Here are our top ten tips for avoiding employment tribunal claims.
1. Ensure that contracts of employments are properly drafted and kept up to date.
It is a legal requirement that employers provide employees with a written
statement of terms no later than 2 months after their employment begins. There
is certain information that must be contained in the written statement of terms
which employers need to ensure is contained within their contracts.
2. Tailor your staff handbook to your business.
It should contain all the policies which set out best practice on how your
managers should deal with day to day personnel matters. Use it to communicate
employers’ and employees’ duties and obligations within the workplace to avoid
3. Communicate staff handbook to all employees plus updates
They need to understand the consequences if they breach any of these policies.
Employers should treat staff fairly in accordance with these policies to avoid
Train your managers to help them understand the key principles in employment
law and how to sensibly apply these in the workplace. Often managers who are
very good in their specialist field, may not know how to effectively deal with an
employment dispute, training courses are therefore a useful tool to help fill this
4. Follow formal procedures (eg disciplinary/ grievance/ redundancy) and follow what the staff handbook and contract state.
Also employers should ensure that disciplinary and grievance procedures comply
with the ACAS Code of Practice. If employers fail to follow these ACAS
guidelines then this could result in an employee’s compensation award being
increased by up to 25 per cent by the employment tribunal.
5. Consider mediation to resolve disciplinary and grievance issues.
Mediation is a voluntary and informal service where an independent party helps
two parties resolve a dispute. It can be used at any stage in a workplace dispute
but may not be the best way forward in allegations of gross misconduct.
6. There may be certain situations which are not easily resolved with
difficult employees so employers should seek specialist employment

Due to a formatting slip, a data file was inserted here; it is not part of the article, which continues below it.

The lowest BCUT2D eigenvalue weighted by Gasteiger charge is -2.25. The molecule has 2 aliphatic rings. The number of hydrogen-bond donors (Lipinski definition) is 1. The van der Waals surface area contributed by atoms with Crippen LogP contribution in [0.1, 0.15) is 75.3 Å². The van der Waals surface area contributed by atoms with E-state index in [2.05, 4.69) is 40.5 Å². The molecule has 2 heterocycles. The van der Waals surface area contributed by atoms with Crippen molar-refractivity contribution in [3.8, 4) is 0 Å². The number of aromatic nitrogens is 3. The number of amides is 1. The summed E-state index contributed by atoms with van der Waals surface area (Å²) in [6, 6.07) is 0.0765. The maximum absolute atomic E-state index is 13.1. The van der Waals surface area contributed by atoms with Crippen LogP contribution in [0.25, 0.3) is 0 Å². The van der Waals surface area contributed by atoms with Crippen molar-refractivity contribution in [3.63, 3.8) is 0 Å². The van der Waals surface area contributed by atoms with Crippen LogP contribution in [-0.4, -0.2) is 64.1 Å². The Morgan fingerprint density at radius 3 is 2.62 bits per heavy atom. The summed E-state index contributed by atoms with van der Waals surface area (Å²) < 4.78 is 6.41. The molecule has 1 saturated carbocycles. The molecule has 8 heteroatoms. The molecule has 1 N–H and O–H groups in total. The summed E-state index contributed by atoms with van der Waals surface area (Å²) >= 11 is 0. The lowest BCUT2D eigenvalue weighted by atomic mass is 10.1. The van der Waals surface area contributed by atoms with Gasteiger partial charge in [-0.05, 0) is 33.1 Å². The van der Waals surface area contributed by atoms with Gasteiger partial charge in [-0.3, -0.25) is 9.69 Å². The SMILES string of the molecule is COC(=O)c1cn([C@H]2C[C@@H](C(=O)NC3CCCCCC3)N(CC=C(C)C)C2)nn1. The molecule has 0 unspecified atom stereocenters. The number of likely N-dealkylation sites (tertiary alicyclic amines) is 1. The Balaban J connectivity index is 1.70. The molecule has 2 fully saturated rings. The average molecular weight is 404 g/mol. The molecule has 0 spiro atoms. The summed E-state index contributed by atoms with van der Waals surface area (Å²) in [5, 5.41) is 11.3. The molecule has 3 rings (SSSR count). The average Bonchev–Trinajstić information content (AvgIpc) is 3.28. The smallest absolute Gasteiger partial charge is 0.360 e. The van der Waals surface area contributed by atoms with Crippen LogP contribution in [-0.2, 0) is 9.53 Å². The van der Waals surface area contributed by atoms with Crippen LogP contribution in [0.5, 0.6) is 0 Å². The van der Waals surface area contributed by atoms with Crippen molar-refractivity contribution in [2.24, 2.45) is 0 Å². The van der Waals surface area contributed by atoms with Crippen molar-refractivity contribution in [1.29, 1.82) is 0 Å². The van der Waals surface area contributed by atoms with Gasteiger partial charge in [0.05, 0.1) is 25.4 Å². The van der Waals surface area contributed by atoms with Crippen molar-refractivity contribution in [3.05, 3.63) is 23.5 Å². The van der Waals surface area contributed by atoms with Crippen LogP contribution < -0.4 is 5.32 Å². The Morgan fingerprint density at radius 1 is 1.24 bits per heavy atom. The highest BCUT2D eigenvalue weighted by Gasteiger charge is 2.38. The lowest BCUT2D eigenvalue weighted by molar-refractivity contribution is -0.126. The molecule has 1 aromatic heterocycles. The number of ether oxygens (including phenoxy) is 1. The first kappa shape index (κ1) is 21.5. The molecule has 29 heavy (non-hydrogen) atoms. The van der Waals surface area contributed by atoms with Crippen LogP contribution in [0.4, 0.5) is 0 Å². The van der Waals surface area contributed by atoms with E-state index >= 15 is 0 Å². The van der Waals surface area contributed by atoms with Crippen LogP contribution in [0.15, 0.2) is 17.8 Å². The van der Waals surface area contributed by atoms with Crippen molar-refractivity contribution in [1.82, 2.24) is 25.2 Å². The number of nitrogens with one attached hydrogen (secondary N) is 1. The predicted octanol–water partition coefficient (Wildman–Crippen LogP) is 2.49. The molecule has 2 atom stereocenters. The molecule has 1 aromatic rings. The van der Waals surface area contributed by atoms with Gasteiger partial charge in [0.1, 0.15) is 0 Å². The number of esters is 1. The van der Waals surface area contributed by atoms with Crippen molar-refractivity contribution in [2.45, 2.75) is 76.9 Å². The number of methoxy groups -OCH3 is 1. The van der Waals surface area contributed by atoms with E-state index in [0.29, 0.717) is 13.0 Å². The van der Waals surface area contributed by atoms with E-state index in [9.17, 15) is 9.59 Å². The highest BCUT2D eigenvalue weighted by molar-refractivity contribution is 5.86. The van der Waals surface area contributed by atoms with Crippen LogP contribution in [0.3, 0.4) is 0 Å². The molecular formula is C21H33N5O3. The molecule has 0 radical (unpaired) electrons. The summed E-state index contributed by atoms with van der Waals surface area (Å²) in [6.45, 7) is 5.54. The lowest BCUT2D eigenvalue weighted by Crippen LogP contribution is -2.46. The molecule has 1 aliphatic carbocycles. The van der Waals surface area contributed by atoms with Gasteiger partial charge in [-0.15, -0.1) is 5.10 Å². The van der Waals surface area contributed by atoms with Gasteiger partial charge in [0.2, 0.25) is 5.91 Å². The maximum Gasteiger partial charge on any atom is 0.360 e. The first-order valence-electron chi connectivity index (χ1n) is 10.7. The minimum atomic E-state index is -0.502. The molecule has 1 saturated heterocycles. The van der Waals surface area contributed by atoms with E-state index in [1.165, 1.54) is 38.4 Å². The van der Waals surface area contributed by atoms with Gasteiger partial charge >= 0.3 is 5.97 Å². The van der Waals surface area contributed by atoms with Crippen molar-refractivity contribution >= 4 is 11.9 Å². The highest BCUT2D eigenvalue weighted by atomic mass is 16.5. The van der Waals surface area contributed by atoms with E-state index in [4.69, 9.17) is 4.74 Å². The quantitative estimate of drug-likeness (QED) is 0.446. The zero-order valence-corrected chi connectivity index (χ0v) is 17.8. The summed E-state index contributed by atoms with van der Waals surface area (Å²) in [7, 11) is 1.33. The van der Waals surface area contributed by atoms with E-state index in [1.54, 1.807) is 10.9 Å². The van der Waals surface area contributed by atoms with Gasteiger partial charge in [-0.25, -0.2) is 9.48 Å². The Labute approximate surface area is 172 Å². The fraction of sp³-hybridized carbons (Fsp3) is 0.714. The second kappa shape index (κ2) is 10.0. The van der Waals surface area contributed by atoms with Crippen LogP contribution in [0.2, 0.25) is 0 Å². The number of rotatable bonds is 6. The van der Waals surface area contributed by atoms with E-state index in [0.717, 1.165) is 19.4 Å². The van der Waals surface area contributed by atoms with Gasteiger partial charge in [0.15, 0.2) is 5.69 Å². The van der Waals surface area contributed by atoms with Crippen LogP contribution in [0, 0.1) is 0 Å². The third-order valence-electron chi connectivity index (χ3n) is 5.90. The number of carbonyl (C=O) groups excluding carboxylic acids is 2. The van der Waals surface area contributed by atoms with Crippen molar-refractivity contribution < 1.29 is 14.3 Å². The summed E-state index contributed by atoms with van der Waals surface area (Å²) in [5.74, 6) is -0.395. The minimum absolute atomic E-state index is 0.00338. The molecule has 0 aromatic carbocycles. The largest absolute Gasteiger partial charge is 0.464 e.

advice at an early stage because this may avoid an expensive
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7. Have a transparent pay, promotion and bonus structure in place to help
avoid any equal pay claims.
8. Make one person (eg HR Manager) responsible to review all the policies
and procedures to ensure that they comply with current employment law
and also remain relevant to the business.
9. Finally it may sound straightforward but this point is often overlooked by employers……..
……when you see a problem developing, COMMUNICATE with your employees
on an informal basis at the earliest opportunity in an attempt to seek a resolution
before the dispute escalates into a situation which could result in an employment
10. Have regular appraisals – to find out why it is important for an
employment law reason….. speak to Richard or Abigail.
Disputes in the workplace should ideally be addressed at an early stage and
employers need to take time to listen to their employees
For more information or queries about issues discussed in this article, please contact Richard Mullett by email. To speak directly with Richard or any other of The Legal Partners team of specialist business and HR lawyers based at our Richmond UK office, or our partner lawyers in Singapore or Guanzhou, please call +44 203 755 5288
This article explains the main legal issues and common situations to consider. It is not a substitute for legal advice. Please get in contact to discuss your particular issue or queries.